My son will be turning three this summer and it will be time for his first “big boy bed.” I am very concerned regarding the chemicals used to make mattresses flame retardant. I believe the crib mattress he currently uses is organic and I’d like to buy him a full size matress of decent quality that will last, is chemical free and will generally be healthy and supportive for him.
I have been looking into the Naturepedic 2 in 1 organic Cotton mattress. Does anyone have experiences/knowledge about this particular mattress?
Does anyone have any other recomendations?
I am located in southern NH.
Post #2 here includes links to most of the better threads around the forum that discuss mattresses and children and they include links to many good options for children as well.
The materials in this mattress are good quality (a firm good quality innerspring, organic cotton, and a waterproof polyethylene cover on one side). Naturepedic is also one of the very few manufacturers who have had their factory certified to organic standards (see post #2 here about organic certifications). They also tend to be in a more premium price range compared to other similar mattresses so I would make some careful value comparisons.
Some of the better options and possibilities I’m aware of in and around Southern NH are included in post #4 here.
Thanks for all of the info Phoenix. I have started looking into the organics and found them to be very expensive. The Naturepedic 2 in 1 Cotton mattress is $1500 with the foundation. Despite the fact that this mattress is one of the cheapest organic mattresses I could find in researching them, I’m a fraid it’s out of our price range. We have a one year old daughter also and she will be needing an a mattress in another year or two and we can’t do for one what we’re not gooing to do for the other. $3000 for mattresses for our children is just not doable.
My main concern with regard to purchasing my childrens’ matresses is not actually support but rather mitigating their exposure to the chemicals used in most mattresses.
I have read that latex mattresses do not offgas very much if at all. I’ve looked into latex mattresses but found they are very expensive as well.
I’ve also read several articles on polyethelene mattress wraps which are supposed to prevent offgassing. We’ve been considering buying a cheap innerspring Serta from Sam’s Club and using one of these wraps. Any thoughts on this?
If money were no object we’d buy both of our children the top of the line but since it is we are forced to balance our children’s health and well being with financial concerns in making the decision as to which mattress we go with. I am sure many of you have been in the same boat and would appreciate it if you could take this into consideration when replying.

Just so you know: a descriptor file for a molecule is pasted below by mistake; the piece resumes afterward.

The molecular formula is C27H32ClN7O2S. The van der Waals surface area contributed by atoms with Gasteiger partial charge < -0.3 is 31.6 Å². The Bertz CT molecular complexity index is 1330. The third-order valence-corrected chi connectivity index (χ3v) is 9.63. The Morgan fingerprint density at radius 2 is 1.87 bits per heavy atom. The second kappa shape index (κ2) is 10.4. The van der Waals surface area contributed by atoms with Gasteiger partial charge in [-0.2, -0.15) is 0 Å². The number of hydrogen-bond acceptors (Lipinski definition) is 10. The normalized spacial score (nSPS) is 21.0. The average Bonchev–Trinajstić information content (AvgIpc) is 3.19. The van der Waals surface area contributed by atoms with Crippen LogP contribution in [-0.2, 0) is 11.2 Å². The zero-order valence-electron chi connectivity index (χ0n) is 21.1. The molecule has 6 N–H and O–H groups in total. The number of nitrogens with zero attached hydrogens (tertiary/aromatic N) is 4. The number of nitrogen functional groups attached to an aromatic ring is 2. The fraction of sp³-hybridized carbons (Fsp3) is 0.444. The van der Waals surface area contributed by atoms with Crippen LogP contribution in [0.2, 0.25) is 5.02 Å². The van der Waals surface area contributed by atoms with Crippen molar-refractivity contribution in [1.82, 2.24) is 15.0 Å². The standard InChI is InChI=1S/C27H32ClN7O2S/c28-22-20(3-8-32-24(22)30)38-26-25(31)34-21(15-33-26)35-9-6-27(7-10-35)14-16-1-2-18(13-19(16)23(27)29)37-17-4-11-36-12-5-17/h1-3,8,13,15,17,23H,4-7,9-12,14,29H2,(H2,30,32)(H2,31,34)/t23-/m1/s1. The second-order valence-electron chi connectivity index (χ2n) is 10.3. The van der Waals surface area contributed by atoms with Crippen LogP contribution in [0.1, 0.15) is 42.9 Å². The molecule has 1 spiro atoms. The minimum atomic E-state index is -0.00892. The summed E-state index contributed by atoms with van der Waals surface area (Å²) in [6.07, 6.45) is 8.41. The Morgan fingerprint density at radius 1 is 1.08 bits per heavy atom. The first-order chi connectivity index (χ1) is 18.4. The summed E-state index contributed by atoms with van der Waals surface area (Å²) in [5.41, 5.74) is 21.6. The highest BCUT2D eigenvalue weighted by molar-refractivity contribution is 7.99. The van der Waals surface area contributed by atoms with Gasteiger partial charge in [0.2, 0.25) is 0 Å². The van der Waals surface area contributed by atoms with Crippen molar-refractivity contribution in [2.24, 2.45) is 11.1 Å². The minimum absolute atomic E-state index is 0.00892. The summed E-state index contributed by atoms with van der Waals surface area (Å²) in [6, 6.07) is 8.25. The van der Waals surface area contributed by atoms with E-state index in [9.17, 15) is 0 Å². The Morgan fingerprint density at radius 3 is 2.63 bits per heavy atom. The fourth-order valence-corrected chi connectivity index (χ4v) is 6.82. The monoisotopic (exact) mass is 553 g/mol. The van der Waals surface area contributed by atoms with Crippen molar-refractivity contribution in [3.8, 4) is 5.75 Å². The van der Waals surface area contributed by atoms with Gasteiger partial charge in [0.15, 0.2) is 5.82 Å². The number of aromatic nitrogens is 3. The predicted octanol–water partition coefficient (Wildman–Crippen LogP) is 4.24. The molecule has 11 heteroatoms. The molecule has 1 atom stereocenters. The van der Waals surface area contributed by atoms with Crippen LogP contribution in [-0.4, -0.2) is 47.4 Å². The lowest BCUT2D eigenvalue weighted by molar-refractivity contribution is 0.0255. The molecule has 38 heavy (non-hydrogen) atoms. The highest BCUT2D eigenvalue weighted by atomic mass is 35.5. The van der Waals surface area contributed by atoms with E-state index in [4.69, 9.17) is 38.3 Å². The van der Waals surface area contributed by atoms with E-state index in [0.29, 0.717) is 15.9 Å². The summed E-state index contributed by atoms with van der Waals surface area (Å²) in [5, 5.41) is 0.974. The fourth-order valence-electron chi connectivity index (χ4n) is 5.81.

What is the budget range you are comfortable with and what size mattress are you considering?
I personally wouldn’t do either … buying a cheap Serta or wrapping a mattress in polyethylene. The cheap Serta is probably worth less than you pay for it compared to other mattresses in the same price range. While the polyethylene wrap will prevent any VOC’s … the mattress may not have a significant amount of harmful VOC’s in the first place and they will also prevent the mattress from breathing. I would personally prefer to have materials in a mattress that are already “safe” and have been tested for harmful substances or VOC’s in the first place (synthetic or natural or organic).
I would also be aware that “organic” and “safe” are two different issues and there are many non organic mattresses that are completely safe and you have many good options for considerably less than $1500. Post #2 here and the posts and sources of information it links to is a good starting point for those who are researching the conflicting and misleading information concerning “organic” mattresses and mattress safety and who are trying to answer the question of “how safe is safe enough for me?”.
The first thing I would do is decide on which materials you are comfortable or uncomfortable with having in a mattress … and make sure you are clear on why (in either case) … so that you aren’t basing your purchase decisions on the misinformation or “fear tactics” that are so common on the web.